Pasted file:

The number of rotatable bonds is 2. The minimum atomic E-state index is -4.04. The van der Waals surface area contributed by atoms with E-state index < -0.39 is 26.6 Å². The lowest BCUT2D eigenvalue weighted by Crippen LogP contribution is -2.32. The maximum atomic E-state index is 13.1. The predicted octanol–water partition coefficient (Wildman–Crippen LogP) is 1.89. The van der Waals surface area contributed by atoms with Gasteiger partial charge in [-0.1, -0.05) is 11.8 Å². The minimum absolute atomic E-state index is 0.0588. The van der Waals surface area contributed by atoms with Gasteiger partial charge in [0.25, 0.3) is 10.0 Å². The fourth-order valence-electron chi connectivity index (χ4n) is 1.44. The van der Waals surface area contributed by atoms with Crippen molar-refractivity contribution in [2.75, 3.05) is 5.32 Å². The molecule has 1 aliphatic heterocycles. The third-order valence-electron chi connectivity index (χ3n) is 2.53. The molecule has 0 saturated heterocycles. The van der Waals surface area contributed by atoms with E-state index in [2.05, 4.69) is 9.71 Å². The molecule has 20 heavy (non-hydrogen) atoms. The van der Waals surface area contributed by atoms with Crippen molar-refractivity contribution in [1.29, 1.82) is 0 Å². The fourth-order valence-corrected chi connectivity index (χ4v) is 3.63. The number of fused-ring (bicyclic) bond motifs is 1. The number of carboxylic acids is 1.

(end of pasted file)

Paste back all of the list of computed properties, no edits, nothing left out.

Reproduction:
The number of rotatable bonds is 2. The minimum atomic E-state index is -4.04. The van der Waals surface area contributed by atoms with E-state index < -0.39 is 26.6 Å². The lowest BCUT2D eigenvalue weighted by Crippen LogP contribution is -2.32. The maximum atomic E-state index is 13.1. The predicted octanol–water partition coefficient (Wildman–Crippen LogP) is 1.89. The van der Waals surface area contributed by atoms with Gasteiger partial charge in [-0.1, -0.05) is 11.8 Å². The minimum absolute atomic E-state index is 0.0588. The van der Waals surface area contributed by atoms with Gasteiger partial charge in [0.25, 0.3) is 10.0 Å². The fourth-order valence-electron chi connectivity index (χ4n) is 1.44. The van der Waals surface area contributed by atoms with Crippen molar-refractivity contribution in [2.75, 3.05) is 5.32 Å². The molecule has 1 aliphatic heterocycles. The third-order valence-electron chi connectivity index (χ3n) is 2.53. The molecule has 0 saturated heterocycles. The van der Waals surface area contributed by atoms with E-state index in [2.05, 4.69) is 9.71 Å². The molecule has 20 heavy (non-hydrogen) atoms. The van der Waals surface area contributed by atoms with Crippen molar-refractivity contribution in [1.29, 1.82) is 0 Å². The fourth-order valence-corrected chi connectivity index (χ4v) is 3.63. The number of fused-ring (bicyclic) bond motifs is 1. The number of carboxylic acids is 1.